1. Oh having a nice bed again is always so lovely. What’s great now is though you’ve learned how to easily pass these things on instead of staying attached. The beauty of travel.

  13. Great tips here. While I do not plan to move for a while I will make sure to bookmark this page for the future. Sorting and organizing is something I am good at already. I buy stuff to resell on eBay, so that will be easy.

    Learning to detach myself from somethings will be hard though. I have so many childhood memories with so many different items it will be hard to determine what to keep and what to throw away. I’ll have to figure it out once that time comes.

    Great post!

  14. Great tips guys, really nicely laid out and structured! We were away for a year last year, and after 4 months back we’ll be heading off again so going through the same packing up process again! This time I think we will actually get rid of some stuff instead of simply putting into ‘storage’ (read: parents house!).

    Thanks for sharing!

  15. I take pictures of things so I can keep the memory and give the things a new life with someone else. DIGITAL pictures, of course ๐Ÿ˜‰

  16. Really, really excellent tips! I went through this process over a long period of time about 2 years ago when I was living semi-nomadically, but still have stuff stored at my mother’s house. She’s now moving house while I’m away and will move what little of my stuff remainds at her house to my partner’s mother’s house and no doubt when I get back there to sort it myself, I’ll find all kinds of rubbish I didn’t need to keep. The way I see it: if I’ve been parted from it for a year and I didn’t remember I still had it and/or didn’t miss it, I probably don’t need it…so I’ll be following through these stages again in a few months when we return to Europe!

  17. Awesome post! And great timing. My husband and I are doing a working holiday in Australia for a year leaving mid October. We are in the process of deciding what to bring and what to leave behind along with de-cluttering. Maybe we’ll see you there while you are on your journey around the country ๐Ÿ™‚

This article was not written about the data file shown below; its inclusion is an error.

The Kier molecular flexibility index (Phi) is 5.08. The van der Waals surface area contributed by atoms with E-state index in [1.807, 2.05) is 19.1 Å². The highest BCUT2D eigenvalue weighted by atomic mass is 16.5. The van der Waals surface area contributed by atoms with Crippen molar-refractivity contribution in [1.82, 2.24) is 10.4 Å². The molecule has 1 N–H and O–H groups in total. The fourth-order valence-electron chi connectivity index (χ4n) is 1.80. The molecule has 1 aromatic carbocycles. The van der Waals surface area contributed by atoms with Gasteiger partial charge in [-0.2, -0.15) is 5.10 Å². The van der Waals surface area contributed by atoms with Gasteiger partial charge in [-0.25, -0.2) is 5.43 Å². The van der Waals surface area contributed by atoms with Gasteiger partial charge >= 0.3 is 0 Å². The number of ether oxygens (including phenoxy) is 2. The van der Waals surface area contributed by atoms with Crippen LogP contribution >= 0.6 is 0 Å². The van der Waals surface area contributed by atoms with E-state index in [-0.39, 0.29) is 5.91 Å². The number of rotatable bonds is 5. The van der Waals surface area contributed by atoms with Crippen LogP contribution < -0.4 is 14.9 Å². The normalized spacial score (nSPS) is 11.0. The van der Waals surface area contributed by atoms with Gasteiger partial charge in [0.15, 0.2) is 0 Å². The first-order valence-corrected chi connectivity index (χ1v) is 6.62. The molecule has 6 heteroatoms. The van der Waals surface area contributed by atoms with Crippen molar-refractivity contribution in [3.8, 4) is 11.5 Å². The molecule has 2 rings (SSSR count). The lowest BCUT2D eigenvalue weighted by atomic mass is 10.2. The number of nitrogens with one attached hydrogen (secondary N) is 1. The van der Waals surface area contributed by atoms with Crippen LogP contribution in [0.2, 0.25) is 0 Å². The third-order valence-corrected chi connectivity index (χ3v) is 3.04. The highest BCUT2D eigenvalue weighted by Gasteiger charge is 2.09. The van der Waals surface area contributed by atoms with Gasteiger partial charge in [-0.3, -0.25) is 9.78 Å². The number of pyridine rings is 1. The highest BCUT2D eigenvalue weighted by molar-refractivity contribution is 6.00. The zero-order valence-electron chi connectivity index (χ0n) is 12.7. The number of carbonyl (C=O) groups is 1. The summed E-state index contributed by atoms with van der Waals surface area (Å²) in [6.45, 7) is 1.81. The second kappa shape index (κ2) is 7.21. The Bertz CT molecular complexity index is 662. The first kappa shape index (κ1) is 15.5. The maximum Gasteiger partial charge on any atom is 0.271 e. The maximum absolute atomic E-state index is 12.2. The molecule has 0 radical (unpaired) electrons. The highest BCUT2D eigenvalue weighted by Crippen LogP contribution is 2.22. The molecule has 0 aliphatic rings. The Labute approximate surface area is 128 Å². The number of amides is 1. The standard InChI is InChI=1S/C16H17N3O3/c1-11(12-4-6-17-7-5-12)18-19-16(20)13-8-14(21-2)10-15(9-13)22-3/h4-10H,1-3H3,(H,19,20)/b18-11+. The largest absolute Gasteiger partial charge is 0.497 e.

18. I agree with your packing steps. Getting rid of things was actually easy for me. Not so much deciding what to keep… The whole process took more than a year and it was exhausting! So I’d only add, give yourself time for de-cluttering, minimizing, and packing. As for the Keep box(es), make it, then go through it again in 6 months, then again at least once more. You may be amazed how much smaller the box gets.

  19. reservationresources

    Imagine that storage facilities that rent locker space are found world-wide because sure are all over USA. Problem is that it’s too easy to lose track of what’s in a storage locker because they are typically not that close to home plus they can be a big money waster if just paying for items in storage. So try to avoid them if possible by keeping things simple and minimizing number of items stored using methods that you and comment writers suggest.

    If coming to major USA city, might want to rent a low cost short term rental room or apartment at

  20. Remembering to label the boxes is key. I think it’s ok to put stuff in storage and then come back as some point and try to pare it back further.

    I find it hard not to accumulate duplicate kitchen stuff e.g. end up buying a new can opener on the road.